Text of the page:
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Home #Hwoodtimes The Hunter’s Anthology: Robert Smithline’s Whodunnit is a Dark, Devilish Delight

The Hunter’s Anthology: Robert Smithline’s Whodunnit is a Dark, Devilish Delight

By: Noelle Vaughn

London, UK (The Hollywood Times) 2/2/2020 – I believe it to be my responsibility to forewarn anyone who decides to watch The Hunter’s Anthology that they should not under any circumstances expect to get anything else done, including sleep. I intended to watch just one episode, late at night (highly recommended for an even more thrilling ride) but, by the end of the first episode, I had unmistakably entered the realms of bingedom with no hope of return. It wasn’t until 5 am when the credits of the final episode rolled their way up the screen that I reluctantly accepted sleep (or as much of it as can be expected from hours of watching nail-biting demon-slaying). This review could really end here, with my congratulations to the writer/director, cast, and crew for an objective easily achieved.

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Premiering on Amazon Prime on February 12, The Hunter’s Anthology is a supernatural drama cleverly concocted with all of the key ingredients that make a whodunnit a hoot. A perfectly balanced blend of mystery, drama, noir, suspense, and sci-fi, it is a riveting new twist on the traditional, perennially popular, and fail-proof formula.

Mac (Taylor August) is a brooding, mysterious, immortal, time-traveling demon-slayer. A toothpick-chewing, True-Grit Poirot, his sole purpose is to seek out evil and eradicate it from the earth before it can cause any further destruction. Locating his key suspects by sensing the hidden, dark secrets in their souls, he congregates them in a single place (in this instance a New York subway carriage). With a brief explanation of why they’re there, he begins the process of elimination; using his psychic powers, he looks them in the eye to extract a moment in their past where they have caused evil to occur, intentionally or not. The narrative is nostalgically reminiscent of Cluedo as we traverse from one suspect to the next, their experience conveyed by Mac as he relays their individual tales, leaving the other suspects and the audience to sleuth it out. All have a sinister story to tell; but who will be revealed as the demon?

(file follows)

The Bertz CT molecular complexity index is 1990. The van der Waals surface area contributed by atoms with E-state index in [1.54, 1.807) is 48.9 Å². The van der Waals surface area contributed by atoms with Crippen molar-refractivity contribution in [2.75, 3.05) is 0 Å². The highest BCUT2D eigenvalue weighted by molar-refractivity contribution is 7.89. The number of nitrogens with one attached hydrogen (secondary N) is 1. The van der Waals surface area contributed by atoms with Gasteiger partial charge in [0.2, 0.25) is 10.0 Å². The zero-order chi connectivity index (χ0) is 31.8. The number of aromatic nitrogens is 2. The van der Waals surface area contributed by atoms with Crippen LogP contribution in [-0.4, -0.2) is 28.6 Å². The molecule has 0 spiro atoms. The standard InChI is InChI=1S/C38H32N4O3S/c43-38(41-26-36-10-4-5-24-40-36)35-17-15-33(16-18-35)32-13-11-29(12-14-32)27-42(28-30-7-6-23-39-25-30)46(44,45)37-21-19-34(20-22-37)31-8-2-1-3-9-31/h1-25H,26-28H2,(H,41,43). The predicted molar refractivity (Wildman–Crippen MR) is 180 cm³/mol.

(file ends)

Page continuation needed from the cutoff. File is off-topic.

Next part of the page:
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Robert Smithline

Written and directed by Robert Smithline, The Hunter’s Anthology is a sterling example of the classic murder mystery refreshingly reinvented for a modern audience. With clever twists and fond, familiar echoes of Buffy, Angel, The Twilight Zone, and Tales from the Crypt, The Hunter Anthology has all the hallmarks of a cult classic.

Effortlessly delivered lines laced with sarcasm and acerbic wit offset the dramatic intensity, setting us at ease until we become complacent, then double-crossing us. The characters are unavoidably engaging; husband and wife Clint and Madison (Olev Aleksander and Kristy Cloetingh) are comfortably fun and exude natural chemistry, with expertly timed moments of lightheartedness before we are plunged back into yelp-inducing horror. Eric Colton and Jacob A. Ware provide comic relief worthy of The Office and Parks and Recreation to offset the dramatic tension that builds during “Lust Potion Number Who Cares.” The title in the latter episode piques one’s interest from the start: why on earth anyone resembling a young Marlon Brando (Colton) would require a lust potion to make himself appear more attractive to someone appears to be the biggest mystery of all – until Smithline’s cunning narrative reveals a chilling, unexpected explanation. The dramatic performances from all cast members are engrossing. In A Visit to the Asylum, phantasmagorical chaos ends in a tear-jerking finale between Cole Taylor and Lauren Lavera.

With such a strong cast, a lesser performer may struggle to hold court; but the swarthy, stone-faced countenance of Taylor August dominates the screen and asserts his authority with assured confidence that one would expect from a demon hunter who’s been chasing evil for thousands of years.

Intelligently and cleverly written, artistically shot, beautifully lit, and impeccably cast, the series is crying out for more than just six episodes. “Intention is everything,” we are told in You Can’t Unwish a Wish. Let’s hope that Mr. Smithline’s intentions are to deliver us more of this addictive series. I for one intend on watching them.

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Smithline and August

For more information on The Hunters’ Anthology, visit https://thehuntersanthology.com

The Hunter’s Anthology is released by UGLY Productions and Smithline Films and distributed by Indie Rights Movies.

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